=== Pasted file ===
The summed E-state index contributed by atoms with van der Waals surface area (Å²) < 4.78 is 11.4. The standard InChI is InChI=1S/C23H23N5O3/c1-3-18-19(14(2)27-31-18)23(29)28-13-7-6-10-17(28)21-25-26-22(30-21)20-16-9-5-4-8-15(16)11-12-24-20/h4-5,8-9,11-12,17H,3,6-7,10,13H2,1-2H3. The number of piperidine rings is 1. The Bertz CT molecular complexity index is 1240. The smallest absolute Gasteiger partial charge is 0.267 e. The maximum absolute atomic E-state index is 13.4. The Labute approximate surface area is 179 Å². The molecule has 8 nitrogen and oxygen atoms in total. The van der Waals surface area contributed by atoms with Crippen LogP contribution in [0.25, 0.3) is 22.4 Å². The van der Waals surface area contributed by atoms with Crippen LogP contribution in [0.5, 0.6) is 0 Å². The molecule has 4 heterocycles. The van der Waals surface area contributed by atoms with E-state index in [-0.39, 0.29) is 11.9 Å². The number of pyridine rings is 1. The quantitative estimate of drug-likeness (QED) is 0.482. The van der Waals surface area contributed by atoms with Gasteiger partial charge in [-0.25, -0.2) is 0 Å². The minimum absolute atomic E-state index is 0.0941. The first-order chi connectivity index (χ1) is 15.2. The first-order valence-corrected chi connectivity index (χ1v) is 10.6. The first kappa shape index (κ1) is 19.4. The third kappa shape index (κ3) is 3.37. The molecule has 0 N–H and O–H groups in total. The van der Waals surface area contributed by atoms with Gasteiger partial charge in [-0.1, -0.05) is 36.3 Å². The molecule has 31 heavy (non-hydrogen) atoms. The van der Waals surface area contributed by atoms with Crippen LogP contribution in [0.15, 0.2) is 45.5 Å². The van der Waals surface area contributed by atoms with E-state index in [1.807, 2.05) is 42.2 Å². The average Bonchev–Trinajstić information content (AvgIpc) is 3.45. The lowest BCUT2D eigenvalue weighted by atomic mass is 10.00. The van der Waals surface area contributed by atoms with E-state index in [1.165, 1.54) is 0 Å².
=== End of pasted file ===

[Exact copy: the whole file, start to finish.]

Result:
The summed E-state index contributed by atoms with van der Waals surface area (Å²) < 4.78 is 11.4. The standard InChI is InChI=1S/C23H23N5O3/c1-3-18-19(14(2)27-31-18)23(29)28-13-7-6-10-17(28)21-25-26-22(30-21)20-16-9-5-4-8-15(16)11-12-24-20/h4-5,8-9,11-12,17H,3,6-7,10,13H2,1-2H3. The number of piperidine rings is 1. The Bertz CT molecular complexity index is 1240. The smallest absolute Gasteiger partial charge is 0.267 e. The maximum absolute atomic E-state index is 13.4. The Labute approximate surface area is 179 Å². The molecule has 8 nitrogen and oxygen atoms in total. The van der Waals surface area contributed by atoms with Crippen LogP contribution in [0.25, 0.3) is 22.4 Å². The van der Waals surface area contributed by atoms with Crippen LogP contribution in [0.5, 0.6) is 0 Å². The molecule has 4 heterocycles. The van der Waals surface area contributed by atoms with E-state index in [-0.39, 0.29) is 11.9 Å². The number of pyridine rings is 1. The quantitative estimate of drug-likeness (QED) is 0.482. The van der Waals surface area contributed by atoms with Gasteiger partial charge in [-0.25, -0.2) is 0 Å². The minimum absolute atomic E-state index is 0.0941. The first-order chi connectivity index (χ1) is 15.2. The first-order valence-corrected chi connectivity index (χ1v) is 10.6. The first kappa shape index (κ1) is 19.4. The third kappa shape index (κ3) is 3.37. The molecule has 0 N–H and O–H groups in total. The van der Waals surface area contributed by atoms with Gasteiger partial charge in [-0.1, -0.05) is 36.3 Å². The molecule has 31 heavy (non-hydrogen) atoms. The van der Waals surface area contributed by atoms with Crippen LogP contribution in [0.15, 0.2) is 45.5 Å². The van der Waals surface area contributed by atoms with E-state index in [1.807, 2.05) is 42.2 Å². The average Bonchev–Trinajstić information content (AvgIpc) is 3.45. The lowest BCUT2D eigenvalue weighted by atomic mass is 10.00. The van der Waals surface area contributed by atoms with E-state index in [1.165, 1.54) is 0 Å².